|Marian Cross||A term invented to refer to Pope John Paul II's combination of a Latin cross and the letter M, representing Mary being present on Calvary.|
|Off Center Cross of Christian Universalism.||The off-center cross was invented in late April, 1946, in a hotel room in Akron, Ohio, during the Universalist General Assembly, where a number of Universalist ministers pooled their ideas.|
|Ordnance Survey cross symbols||Used on Ordnance Survey maps to represent churches and chapels. A cross on a filled square represents a church with a tower; and a cross on a filled circle represents a church with a spire. Churches without towers or spires are represented by plain Greek crosses. These symbols also now refer to non-Christian places of worship, and the cross on a filled circle also represents a place of worship with a minaret or dome.|
Types of artifacts
|Crucifix||A cross with a representation of Jesus' body hanging from it. It is primarily used in Catholic, Anglican, Lutheran, and Eastern Orthodox churches (where the figure is painted), and it emphasizes Christ's sacrifice— his death by crucifixion.|
|Altar cross||A cross on a flat base to rest upon the altar of a church. The earliest known representation of an altar cross appears in a miniature in a 9th-century manuscript. By the 10th century such crosses were in common use, but the earliest extant altar cross is a 12th-century one in the Great Lavra on Mount Athos. Mass in the Roman Rite requires the presence of a cross (more exactly, a crucifix) "on or close to" the altar. Accordingly, the required cross may rest on the reredos rather than on the altar, or it may be on the wall behind the altar or be suspended above the altar.|
|Blessing cross||Used by priests of the Eastern Catholic, Eastern Orthodox and Oriental Orthodox Churches to bestow blessings upon the faithful.|
|Cross necklace||A small cross or crucifix worn as a pendant on a necklace.|
|High cross||A large stone cross that is richly decorated. From the 19th century, many large modern versions have been erected for various functions, and smaller Celtic crosses have become popular for individual grave monuments, usually featuring only abstract ornament, usually interlace.|
|Processional cross||Used to lead religious processions; sometimes, after the procession it is placed behind the altar to serve as an altar cross.|
|Crux gemmata||A cross inlaid with gems. Denotes a glorification of the cross, this form was inspired by the cult of the cross that arose after Saint Helena's discovery of the True Cross in Jerusalem in 327. Popular in the Late Roman and Byzantine Empire, it was adopted by many cultures of Late Antiquity, including the Franks, Goths, and Lombards. Examples persisted into the early Medieval period, such as the Cruz de la Victoria of Asturias.|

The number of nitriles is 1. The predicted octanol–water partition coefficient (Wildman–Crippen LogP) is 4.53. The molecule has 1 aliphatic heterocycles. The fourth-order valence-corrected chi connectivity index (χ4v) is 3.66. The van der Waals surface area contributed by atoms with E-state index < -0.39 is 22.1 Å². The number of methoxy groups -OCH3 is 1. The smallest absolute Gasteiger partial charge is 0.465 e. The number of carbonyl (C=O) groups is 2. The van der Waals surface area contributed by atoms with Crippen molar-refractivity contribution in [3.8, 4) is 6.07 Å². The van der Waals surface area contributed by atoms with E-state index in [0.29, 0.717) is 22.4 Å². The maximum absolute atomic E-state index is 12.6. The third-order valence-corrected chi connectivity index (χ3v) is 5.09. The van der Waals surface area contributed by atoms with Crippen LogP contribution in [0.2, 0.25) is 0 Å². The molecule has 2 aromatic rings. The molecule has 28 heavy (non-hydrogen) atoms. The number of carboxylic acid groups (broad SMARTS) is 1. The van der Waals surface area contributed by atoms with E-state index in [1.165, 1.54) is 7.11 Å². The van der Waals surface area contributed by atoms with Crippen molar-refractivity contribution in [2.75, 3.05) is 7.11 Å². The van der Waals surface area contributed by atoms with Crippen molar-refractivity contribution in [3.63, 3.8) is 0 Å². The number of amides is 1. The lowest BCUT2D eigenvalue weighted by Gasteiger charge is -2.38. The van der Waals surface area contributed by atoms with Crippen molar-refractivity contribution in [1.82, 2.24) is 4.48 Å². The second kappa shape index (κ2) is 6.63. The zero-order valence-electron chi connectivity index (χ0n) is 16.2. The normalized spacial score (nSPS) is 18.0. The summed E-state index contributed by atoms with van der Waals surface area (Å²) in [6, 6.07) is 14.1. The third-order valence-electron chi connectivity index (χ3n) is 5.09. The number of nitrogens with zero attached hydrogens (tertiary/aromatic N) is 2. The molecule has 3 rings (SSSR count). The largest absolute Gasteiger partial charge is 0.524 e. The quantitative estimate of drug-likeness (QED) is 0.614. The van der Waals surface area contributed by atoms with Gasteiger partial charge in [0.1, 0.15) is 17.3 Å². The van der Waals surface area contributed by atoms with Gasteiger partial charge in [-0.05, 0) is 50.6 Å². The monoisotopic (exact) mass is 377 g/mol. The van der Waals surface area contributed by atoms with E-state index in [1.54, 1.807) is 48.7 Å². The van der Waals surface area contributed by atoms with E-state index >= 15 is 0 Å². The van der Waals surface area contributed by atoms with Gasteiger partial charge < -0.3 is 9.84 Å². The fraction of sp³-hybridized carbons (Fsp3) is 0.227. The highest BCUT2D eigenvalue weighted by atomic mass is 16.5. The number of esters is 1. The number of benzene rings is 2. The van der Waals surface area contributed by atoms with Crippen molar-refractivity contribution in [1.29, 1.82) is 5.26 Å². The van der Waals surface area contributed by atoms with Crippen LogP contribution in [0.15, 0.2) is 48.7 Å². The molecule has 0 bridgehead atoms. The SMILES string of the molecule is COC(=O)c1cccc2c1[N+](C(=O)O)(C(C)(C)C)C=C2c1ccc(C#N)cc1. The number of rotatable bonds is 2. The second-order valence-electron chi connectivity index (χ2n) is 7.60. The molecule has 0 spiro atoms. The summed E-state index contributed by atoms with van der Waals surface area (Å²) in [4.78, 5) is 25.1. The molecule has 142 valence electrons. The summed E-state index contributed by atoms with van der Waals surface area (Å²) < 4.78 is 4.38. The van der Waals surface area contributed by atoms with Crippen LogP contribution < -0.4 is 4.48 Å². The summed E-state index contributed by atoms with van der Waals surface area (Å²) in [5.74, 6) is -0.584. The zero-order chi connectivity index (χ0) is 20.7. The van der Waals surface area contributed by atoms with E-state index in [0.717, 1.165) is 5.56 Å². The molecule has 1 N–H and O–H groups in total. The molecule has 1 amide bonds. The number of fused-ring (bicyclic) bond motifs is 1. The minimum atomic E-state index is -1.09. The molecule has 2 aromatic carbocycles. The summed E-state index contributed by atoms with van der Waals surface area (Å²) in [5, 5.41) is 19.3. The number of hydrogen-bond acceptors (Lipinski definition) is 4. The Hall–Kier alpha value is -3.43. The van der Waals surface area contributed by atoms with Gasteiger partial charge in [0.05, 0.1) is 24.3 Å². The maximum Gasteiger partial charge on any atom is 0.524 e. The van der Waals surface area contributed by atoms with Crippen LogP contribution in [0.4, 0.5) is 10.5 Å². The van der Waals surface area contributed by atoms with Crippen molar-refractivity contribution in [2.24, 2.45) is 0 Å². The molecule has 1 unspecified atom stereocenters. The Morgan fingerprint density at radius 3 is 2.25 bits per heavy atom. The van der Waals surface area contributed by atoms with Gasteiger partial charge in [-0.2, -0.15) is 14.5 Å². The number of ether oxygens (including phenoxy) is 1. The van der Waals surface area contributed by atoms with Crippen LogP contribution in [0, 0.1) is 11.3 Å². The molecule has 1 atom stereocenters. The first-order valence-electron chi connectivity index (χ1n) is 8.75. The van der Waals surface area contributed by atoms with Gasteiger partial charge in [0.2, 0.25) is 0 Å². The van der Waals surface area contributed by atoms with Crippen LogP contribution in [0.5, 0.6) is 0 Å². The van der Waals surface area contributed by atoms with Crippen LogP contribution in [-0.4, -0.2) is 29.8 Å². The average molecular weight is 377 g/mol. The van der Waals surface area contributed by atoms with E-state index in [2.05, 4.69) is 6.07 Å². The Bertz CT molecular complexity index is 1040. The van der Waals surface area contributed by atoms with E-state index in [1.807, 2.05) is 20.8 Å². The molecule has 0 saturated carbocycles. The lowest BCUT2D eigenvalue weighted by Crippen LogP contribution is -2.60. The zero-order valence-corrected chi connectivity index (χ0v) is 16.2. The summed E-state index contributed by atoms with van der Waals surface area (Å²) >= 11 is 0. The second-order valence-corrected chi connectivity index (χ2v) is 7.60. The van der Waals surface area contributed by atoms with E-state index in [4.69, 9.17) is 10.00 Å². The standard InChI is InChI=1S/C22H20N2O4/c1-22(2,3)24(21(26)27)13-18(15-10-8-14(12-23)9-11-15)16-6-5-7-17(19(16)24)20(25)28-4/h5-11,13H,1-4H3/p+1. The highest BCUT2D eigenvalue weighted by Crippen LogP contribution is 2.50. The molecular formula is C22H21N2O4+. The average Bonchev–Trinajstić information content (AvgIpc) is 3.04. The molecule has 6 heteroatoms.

|Pectoral cross||A large cross worn in front of the chest (in Latin, pectus) by some clergy.|
|Rood||Large crucifix high in a church; most medieval Western churches had one, often with figures of the Virgin Mary and John the Evangelist alongside, and often mounted on a rood screen|
|Globus cruciger||An artifact consisting of a golden orb (representing the world) surmounted by a cross, used in Imperial imagery since the Late Roman Empire. The globus cruciger made its way into the Imperial regalia of the Byzantine Empire, and was later adopted by the Papacy, Holy Roman Empire, and many other countries of the Late Medieval and Early Modern era to signify Imperial authority over Christendom.|
|Iron Cross||A German military cross originating as a military decoration in Prussia. Later used in various military and security force decorations in unified German Empire, Weimar Republic, Nazi Third Reich and postwar Federal Republic.|
|Wayside cross||A type of cross erected as waymarkers, common in Europe.|
- Christian Cross
- Crosses in heraldry
- Christian symbolism
- Saint symbolism
- Crucifixion in the arts
- Cultural, political, and religious symbols in Unicode
- "ASCII Code - The extended ASCII table". ASCII-Code.com. Retrieved 28 May 2020.
- "Unicode Character "✝" (U+271D)". Compart.com. Retrieved 28 May 2020.
- Hutado, Larry (2006). "The staurogram in early Christian manuscripts: the earliest visual reference to the crucified Jesus?". In Kraus, Thomas (ed.). New Testament Manuscripts. Leiden: Brill. pp. 207–26. hdl:1842/1204. ISBN 978-90-04-14945-8.
- Treasures of Britain and Treasures of Ireland (1976 ed.). Drive Publications Limited. p. 678.
- Herren, Michael W.; Brown, Shirley Ann (2002). Christ in Celtic Christianity: Britain and Ireland from the Fifth to the Tenth Century. Boydell Press. pp. 192–200. ISBN 0851158897.
- "NSC NETWORK – Analogical review on Saint Thomas Cross- The symbol of Nasranis-Interpretation of the Inscriptions". Nasrani.net. Retrieved 10 December 2011.
- Rudolf Koch, Christliche Symbole (1932)
- "accessed on 2012-04-21". Archived from the original on 28 December 2018. Retrieved 17 April 2015.
- Ordnance Survey map legend, accessed 13 May 2016
- "General Instruction of the Roman Missal, 117" (PDF). Retrieved 10 December 2011.